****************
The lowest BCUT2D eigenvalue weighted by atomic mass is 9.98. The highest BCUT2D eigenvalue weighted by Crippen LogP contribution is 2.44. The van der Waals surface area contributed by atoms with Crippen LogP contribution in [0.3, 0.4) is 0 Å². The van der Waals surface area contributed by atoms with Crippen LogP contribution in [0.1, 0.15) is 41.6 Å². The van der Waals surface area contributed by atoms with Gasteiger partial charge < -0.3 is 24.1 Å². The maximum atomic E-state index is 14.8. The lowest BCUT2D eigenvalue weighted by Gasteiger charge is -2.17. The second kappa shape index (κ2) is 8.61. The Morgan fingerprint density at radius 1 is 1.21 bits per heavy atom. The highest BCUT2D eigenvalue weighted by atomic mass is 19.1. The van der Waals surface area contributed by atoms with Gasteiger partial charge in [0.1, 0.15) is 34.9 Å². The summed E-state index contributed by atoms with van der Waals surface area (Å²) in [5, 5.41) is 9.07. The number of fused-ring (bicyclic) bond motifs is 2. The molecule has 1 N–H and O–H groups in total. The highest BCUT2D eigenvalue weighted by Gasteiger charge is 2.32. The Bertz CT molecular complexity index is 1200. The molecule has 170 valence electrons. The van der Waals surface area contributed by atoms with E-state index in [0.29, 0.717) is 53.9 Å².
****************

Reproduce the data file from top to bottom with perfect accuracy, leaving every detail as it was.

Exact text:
The lowest BCUT2D eigenvalue weighted by atomic mass is 9.98. The highest BCUT2D eigenvalue weighted by Crippen LogP contribution is 2.44. The van der Waals surface area contributed by atoms with Crippen LogP contribution in [0.3, 0.4) is 0 Å². The van der Waals surface area contributed by atoms with Crippen LogP contribution in [0.1, 0.15) is 41.6 Å². The van der Waals surface area contributed by atoms with Gasteiger partial charge < -0.3 is 24.1 Å². The maximum atomic E-state index is 14.8. The lowest BCUT2D eigenvalue weighted by Gasteiger charge is -2.17. The second kappa shape index (κ2) is 8.61. The Morgan fingerprint density at radius 1 is 1.21 bits per heavy atom. The highest BCUT2D eigenvalue weighted by atomic mass is 19.1. The van der Waals surface area contributed by atoms with Gasteiger partial charge in [0.1, 0.15) is 34.9 Å². The summed E-state index contributed by atoms with van der Waals surface area (Å²) in [5, 5.41) is 9.07. The number of fused-ring (bicyclic) bond motifs is 2. The molecule has 1 N–H and O–H groups in total. The highest BCUT2D eigenvalue weighted by Gasteiger charge is 2.32. The Bertz CT molecular complexity index is 1200. The molecule has 170 valence electrons. The van der Waals surface area contributed by atoms with E-state index in [0.29, 0.717) is 53.9 Å².